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Lower oil prices are making some US fracking stocks look like bargains, says analyst

Shares of certain U.S. energy producers are becoming increasingly attractive investments as oil prices fall along with the broader market, Seaport Global’s Mike Kelly told CNBC.

Large swaths of the oil sector have been pummeled as concerns about a supply glut and global economic pressures have weighed on energy-related equities. Kelly, who leads Seaport’s energy exploration and production research team, suggested that the declines are largely tied to the market’s volatility in the last several months.

“Energy is so tied right now to the overall health of the economy,” he said as oil prices slid Thursday after rallying 8 percent in Wednesday’s trading session. “The fear right now is that demand is going to fall off a cliff.”

Wednesday’s historic surge, he added, “took oil up with it, simple as that.”

Even so, some well-positioned U.S. fracking stocks are starting to look like bargains in the wake of lower oil prices, Kelly said on “Power Lunch.”

“One I always come back to” is Diamondback Energy whenever the stock falls under $90 a share, he said. Shares of the independent oil and gas producer fell as low as $88.47 in Thursday’s trading session before reversing to gain 0.97 percent into the close. The stock is down nearly 27 percent year to date.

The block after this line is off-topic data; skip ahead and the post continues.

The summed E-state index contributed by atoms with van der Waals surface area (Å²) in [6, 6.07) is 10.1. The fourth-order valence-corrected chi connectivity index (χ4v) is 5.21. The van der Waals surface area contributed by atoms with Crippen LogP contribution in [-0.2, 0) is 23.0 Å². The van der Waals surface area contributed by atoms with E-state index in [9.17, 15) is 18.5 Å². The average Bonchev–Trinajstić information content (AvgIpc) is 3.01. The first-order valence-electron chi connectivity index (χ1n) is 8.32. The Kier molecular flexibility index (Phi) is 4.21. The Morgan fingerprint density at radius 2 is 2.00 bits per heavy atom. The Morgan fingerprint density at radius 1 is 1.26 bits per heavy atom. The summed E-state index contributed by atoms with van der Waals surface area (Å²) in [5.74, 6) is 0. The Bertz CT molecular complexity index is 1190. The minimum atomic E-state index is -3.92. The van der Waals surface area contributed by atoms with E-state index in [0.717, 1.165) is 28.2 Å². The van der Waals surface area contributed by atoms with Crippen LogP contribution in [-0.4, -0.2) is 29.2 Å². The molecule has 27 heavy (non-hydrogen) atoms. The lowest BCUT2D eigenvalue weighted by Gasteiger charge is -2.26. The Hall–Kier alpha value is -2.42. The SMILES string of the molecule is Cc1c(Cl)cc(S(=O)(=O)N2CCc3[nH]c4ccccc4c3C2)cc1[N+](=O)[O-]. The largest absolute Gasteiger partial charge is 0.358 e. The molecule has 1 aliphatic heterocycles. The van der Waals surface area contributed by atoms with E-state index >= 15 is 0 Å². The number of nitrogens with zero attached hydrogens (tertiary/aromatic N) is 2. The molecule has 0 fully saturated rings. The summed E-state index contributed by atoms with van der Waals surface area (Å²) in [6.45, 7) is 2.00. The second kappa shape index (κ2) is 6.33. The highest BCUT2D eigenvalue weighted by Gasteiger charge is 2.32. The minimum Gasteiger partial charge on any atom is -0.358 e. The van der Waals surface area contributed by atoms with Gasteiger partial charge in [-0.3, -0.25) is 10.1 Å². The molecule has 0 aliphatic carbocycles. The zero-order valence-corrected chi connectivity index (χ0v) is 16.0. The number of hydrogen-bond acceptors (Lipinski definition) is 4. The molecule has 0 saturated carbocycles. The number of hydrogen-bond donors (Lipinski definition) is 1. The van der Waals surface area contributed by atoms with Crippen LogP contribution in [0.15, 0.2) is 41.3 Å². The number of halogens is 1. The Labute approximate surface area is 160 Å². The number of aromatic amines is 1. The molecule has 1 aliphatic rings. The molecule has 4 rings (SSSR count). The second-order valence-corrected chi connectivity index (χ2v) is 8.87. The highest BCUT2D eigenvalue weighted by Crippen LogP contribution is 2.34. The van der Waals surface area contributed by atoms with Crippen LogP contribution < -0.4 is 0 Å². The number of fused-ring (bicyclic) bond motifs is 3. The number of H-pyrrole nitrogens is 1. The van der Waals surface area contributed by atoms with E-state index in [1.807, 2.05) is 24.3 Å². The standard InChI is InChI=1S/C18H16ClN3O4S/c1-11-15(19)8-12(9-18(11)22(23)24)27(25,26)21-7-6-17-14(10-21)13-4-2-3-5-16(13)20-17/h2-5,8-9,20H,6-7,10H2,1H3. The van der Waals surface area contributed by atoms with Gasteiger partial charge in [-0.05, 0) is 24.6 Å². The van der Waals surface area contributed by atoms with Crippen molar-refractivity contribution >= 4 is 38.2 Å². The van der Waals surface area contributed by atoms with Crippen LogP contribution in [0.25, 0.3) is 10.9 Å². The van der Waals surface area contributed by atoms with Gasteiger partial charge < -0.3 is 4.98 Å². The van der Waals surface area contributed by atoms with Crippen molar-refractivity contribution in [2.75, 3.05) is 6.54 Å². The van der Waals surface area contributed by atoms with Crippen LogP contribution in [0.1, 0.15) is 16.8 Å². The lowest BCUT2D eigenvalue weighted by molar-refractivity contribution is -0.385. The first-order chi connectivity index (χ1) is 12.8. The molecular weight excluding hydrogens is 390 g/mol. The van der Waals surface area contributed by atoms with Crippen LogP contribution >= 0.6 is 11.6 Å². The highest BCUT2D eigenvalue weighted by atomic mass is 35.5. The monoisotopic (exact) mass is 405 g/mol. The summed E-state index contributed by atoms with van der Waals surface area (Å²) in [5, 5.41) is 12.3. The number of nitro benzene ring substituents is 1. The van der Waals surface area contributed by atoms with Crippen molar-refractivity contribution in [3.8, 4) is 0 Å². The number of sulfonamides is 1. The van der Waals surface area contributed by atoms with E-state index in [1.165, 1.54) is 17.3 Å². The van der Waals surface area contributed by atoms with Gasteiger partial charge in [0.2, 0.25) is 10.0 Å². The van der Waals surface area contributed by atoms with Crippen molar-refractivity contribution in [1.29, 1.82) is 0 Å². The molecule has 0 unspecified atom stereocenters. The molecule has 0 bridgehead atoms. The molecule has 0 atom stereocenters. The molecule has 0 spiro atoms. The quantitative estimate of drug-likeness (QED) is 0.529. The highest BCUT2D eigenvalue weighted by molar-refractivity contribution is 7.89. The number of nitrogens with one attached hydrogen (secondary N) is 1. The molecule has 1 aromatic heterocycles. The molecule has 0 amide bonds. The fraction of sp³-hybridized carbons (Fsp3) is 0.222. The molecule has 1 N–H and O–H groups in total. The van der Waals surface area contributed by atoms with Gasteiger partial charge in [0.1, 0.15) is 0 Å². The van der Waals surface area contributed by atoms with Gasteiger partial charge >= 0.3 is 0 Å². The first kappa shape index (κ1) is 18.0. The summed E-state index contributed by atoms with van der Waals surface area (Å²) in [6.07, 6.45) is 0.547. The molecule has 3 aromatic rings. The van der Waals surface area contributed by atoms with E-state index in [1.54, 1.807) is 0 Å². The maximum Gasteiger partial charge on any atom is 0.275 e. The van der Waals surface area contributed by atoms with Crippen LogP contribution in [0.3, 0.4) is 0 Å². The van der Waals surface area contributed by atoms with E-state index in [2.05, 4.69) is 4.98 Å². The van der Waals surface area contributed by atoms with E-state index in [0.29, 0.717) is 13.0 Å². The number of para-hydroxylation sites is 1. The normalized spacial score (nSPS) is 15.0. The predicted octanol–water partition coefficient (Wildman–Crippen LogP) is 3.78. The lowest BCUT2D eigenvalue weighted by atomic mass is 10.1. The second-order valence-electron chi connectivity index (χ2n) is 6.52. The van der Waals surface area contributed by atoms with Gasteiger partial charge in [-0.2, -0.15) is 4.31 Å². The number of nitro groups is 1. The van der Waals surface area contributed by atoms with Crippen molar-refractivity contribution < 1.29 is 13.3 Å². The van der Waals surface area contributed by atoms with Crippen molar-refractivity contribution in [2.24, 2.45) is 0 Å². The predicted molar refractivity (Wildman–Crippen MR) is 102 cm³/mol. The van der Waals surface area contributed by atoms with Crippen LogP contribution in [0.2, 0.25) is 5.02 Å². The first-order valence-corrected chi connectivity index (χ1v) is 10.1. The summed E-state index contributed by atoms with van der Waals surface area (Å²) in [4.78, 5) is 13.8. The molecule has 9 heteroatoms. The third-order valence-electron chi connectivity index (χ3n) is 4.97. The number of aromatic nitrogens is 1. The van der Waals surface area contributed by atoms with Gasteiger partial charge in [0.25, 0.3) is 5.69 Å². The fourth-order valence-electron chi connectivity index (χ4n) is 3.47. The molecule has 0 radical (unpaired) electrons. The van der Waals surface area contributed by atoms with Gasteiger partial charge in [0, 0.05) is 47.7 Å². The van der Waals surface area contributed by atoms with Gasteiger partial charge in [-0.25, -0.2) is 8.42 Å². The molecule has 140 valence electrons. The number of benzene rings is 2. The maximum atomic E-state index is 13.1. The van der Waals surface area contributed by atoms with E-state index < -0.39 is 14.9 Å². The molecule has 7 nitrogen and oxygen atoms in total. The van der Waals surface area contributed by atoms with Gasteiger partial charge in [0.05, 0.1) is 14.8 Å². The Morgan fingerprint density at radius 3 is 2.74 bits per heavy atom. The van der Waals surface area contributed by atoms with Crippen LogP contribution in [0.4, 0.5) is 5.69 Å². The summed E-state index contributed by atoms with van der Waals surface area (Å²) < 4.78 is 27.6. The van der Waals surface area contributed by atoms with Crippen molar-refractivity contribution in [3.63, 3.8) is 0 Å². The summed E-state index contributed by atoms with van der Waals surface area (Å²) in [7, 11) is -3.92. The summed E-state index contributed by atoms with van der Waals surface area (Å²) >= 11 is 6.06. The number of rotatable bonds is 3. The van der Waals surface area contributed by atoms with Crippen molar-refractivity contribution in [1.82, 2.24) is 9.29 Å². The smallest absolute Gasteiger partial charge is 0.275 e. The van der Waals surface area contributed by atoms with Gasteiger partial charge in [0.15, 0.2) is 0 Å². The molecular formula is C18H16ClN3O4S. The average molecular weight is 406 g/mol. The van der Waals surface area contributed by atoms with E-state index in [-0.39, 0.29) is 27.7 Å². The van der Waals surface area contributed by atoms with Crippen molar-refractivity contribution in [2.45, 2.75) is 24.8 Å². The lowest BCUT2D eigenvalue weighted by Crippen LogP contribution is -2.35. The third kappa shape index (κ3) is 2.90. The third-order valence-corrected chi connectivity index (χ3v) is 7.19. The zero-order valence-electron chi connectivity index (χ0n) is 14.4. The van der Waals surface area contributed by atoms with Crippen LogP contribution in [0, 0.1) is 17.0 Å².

Even if oil fell to $15 a barrel from its current $45 level, Diamondback would be “the last E&P standing here,” Kelly said. “The low-cost producer ultimately wins in this sector, and that’s Diamondback.”

At the same time, Kelly said, U.S. oil producers such as Diamondback and PDC Energy, another one of his stock picks, were responsible for oil’s collapse in 2018.

They “are the reason we’re at $45 oil right now,” the analyst said, but mainly because of “how good they’ve gotten at taking oil out of the ground.”

For longer-term investors, Kelly noted that oilfield service companies, particularly Halliburton and Schlumberger, “look very, very compelling right now” despite some concerning short-term data points, such as tapering U.S. growth or oversupply.

“Longer-term they do look like very, very compelling values,” the analyst said.

Halliburton and Schlumberger both sank in Thursday’s trading session, losing 0.26 and 0.76 percent, respectively, after rebounding from their intraday lows. Both stocks are down more than 46 percent for 2018.
Source: CNBC

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